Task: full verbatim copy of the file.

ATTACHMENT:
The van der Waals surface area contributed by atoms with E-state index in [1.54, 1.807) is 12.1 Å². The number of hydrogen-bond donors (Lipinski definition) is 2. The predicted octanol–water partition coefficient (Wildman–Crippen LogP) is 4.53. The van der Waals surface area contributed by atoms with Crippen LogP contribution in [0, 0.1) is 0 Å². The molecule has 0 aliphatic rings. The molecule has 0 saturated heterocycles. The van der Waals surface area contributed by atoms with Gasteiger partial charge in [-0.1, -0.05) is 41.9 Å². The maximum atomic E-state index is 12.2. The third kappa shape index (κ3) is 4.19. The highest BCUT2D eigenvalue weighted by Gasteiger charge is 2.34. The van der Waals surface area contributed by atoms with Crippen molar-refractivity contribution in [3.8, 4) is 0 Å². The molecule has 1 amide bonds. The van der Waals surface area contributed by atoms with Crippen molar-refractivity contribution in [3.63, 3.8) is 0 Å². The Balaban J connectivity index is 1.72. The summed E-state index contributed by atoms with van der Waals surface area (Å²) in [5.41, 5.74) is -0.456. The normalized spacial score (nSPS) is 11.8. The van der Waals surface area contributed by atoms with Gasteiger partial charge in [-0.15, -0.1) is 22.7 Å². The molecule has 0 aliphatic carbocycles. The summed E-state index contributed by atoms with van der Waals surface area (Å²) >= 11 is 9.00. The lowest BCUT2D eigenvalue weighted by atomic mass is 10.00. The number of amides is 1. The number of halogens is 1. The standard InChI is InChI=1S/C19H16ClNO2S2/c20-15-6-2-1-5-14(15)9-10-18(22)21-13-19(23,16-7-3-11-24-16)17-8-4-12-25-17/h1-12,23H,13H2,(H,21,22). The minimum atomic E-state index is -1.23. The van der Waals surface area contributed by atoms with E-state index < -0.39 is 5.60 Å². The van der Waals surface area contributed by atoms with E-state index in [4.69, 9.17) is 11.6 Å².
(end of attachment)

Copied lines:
The van der Waals surface area contributed by atoms with E-state index in [1.54, 1.807) is 12.1 Å². The number of hydrogen-bond donors (Lipinski definition) is 2. The predicted octanol–water partition coefficient (Wildman–Crippen LogP) is 4.53. The van der Waals surface area contributed by atoms with Crippen LogP contribution in [0, 0.1) is 0 Å². The molecule has 0 aliphatic rings. The molecule has 0 saturated heterocycles. The van der Waals surface area contributed by atoms with Gasteiger partial charge in [-0.1, -0.05) is 41.9 Å². The maximum atomic E-state index is 12.2. The third kappa shape index (κ3) is 4.19. The highest BCUT2D eigenvalue weighted by Gasteiger charge is 2.34. The van der Waals surface area contributed by atoms with Crippen molar-refractivity contribution in [3.8, 4) is 0 Å². The molecule has 1 amide bonds. The van der Waals surface area contributed by atoms with Crippen molar-refractivity contribution in [3.63, 3.8) is 0 Å². The Balaban J connectivity index is 1.72. The summed E-state index contributed by atoms with van der Waals surface area (Å²) in [5.41, 5.74) is -0.456. The normalized spacial score (nSPS) is 11.8. The van der Waals surface area contributed by atoms with Gasteiger partial charge in [-0.15, -0.1) is 22.7 Å². The molecule has 0 aliphatic carbocycles. The summed E-state index contributed by atoms with van der Waals surface area (Å²) >= 11 is 9.00. The lowest BCUT2D eigenvalue weighted by atomic mass is 10.00. The number of amides is 1. The number of halogens is 1. The standard InChI is InChI=1S/C19H16ClNO2S2/c20-15-6-2-1-5-14(15)9-10-18(22)21-13-19(23,16-7-3-11-24-16)17-8-4-12-25-17/h1-12,23H,13H2,(H,21,22). The minimum atomic E-state index is -1.23. The van der Waals surface area contributed by atoms with E-state index < -0.39 is 5.60 Å². The van der Waals surface area contributed by atoms with E-state index in [4.69, 9.17) is 11.6 Å².